Tropical Plant Research

Tropical Plant Research

An International Journal by Society for Tropical Plant Research

ISSN (E): 2349-1183 ISSN (P): 2349-9265
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2018, VOLUME 5 ISSUE 3Pages: 286-291

Determination of nutrients and fiber contents of seven invasive plants and their decomposition rates

N. Hewavitharana*, S. D. P. Kannangara, L. R. Jayasekera and P. Weerasinghe
*Department of Botany, Faculty of Science, University of Kelaniya, Sri Lanka
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Nutrients (C, N, P, K, Mg, Ca, Cu, Fe Mn and Zn), fiber contents and decomposition rates of seven invasive plants (Mikania scandens, Tithonia diversifolia, Lantana camara, Sphagneticola trilobata, Chromolaena odorata, Mimosa pigra and Panicum maximum) were analyzed aiming at their potentiality to prepare cost effective, organic compost for crop cultivation. Litter bag technique was used to measure the decomposition rates. Significantly the highest nutrient contents; N (3.44%), Mg (1.3%), Cu (34 mg kg-1), Fe (393 mg kg-1), Mn (150 mg kg-1) and Zn (671 mg kg-1) were found in M. scandens. T. diversifolia had significantly higher P (0.37%) and Ca (4.92%) contents than that of others. S. trilobata showed significantly higher K content (4.32%). Whereas, M. scandens and T. diversifolia showed significantly lower organic carbon contents (16.8% and 19.8%), crude fiber contents (4.85% and 3.50%) and C:N ratio (4.8 and 6.1) respectively. Significantly higher decomposition rates were observed in M. scandens (k= 12.91 per year) and T. diversifolia (k= 10.77 per year). Although the nutrient contents and decomposition rate (k= 3.41 per year) in P. maximum were significantly lower, but its carbon (33.7%), crude fiber content (20.42%) and C:N ratio (26.5) were significantly higher than that of others. T. diversifolia and M. scandens have the potential to use in low cost organic compost preparation, due to their comparatively higher nutrients and decomposition rates. P.maximum can also be incorporated in preparing compost for its higher crude fiber content to improve the soil physical properties.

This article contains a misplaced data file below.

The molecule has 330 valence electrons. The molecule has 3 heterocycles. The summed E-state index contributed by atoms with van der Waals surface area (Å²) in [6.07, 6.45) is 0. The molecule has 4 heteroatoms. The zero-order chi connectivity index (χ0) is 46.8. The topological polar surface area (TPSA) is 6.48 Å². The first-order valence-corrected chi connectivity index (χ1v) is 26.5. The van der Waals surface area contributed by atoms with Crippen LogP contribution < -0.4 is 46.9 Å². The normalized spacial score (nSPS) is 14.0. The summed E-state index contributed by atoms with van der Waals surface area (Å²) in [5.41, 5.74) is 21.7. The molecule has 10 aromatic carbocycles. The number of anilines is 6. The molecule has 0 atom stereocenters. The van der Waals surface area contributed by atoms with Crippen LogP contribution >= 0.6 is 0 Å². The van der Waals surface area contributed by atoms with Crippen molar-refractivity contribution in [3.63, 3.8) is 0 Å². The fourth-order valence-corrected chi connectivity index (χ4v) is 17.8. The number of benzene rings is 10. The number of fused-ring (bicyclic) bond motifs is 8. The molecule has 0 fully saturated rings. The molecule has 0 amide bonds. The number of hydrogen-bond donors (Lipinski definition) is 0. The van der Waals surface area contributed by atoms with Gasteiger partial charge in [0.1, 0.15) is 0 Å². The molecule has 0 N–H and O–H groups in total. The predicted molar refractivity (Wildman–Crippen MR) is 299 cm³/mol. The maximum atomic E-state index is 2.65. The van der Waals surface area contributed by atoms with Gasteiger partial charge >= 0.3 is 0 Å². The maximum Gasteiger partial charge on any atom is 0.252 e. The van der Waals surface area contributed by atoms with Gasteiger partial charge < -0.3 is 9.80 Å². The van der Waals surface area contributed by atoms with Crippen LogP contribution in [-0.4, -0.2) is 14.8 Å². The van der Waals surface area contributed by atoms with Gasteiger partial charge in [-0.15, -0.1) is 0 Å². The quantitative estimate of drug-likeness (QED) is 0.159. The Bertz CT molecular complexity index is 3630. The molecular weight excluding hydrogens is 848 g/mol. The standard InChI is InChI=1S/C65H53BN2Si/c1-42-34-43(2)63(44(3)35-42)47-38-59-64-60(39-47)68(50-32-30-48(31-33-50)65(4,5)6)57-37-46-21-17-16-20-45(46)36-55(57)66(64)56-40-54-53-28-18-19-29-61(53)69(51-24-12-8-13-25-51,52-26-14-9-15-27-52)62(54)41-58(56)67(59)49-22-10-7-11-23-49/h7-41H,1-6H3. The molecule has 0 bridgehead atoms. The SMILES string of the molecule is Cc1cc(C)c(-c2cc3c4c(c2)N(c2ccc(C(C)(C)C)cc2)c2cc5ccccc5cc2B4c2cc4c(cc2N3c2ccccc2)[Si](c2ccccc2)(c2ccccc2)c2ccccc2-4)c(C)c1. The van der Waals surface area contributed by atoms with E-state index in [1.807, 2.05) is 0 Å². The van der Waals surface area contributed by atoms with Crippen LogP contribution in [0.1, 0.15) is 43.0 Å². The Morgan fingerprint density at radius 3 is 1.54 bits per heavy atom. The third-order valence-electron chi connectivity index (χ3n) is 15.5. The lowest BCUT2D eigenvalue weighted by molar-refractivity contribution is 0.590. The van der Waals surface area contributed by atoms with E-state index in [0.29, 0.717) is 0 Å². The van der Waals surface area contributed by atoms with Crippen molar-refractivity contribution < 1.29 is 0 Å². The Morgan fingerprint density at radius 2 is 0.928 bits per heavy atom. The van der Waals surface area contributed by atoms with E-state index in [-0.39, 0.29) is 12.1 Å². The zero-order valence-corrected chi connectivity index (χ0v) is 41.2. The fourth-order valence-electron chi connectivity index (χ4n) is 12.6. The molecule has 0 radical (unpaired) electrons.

Mean remaining mass (%) of invasive plants during decomposition period<em>.</em>

Fig.: Mean remaining mass (%) of invasive plants during decomposition period.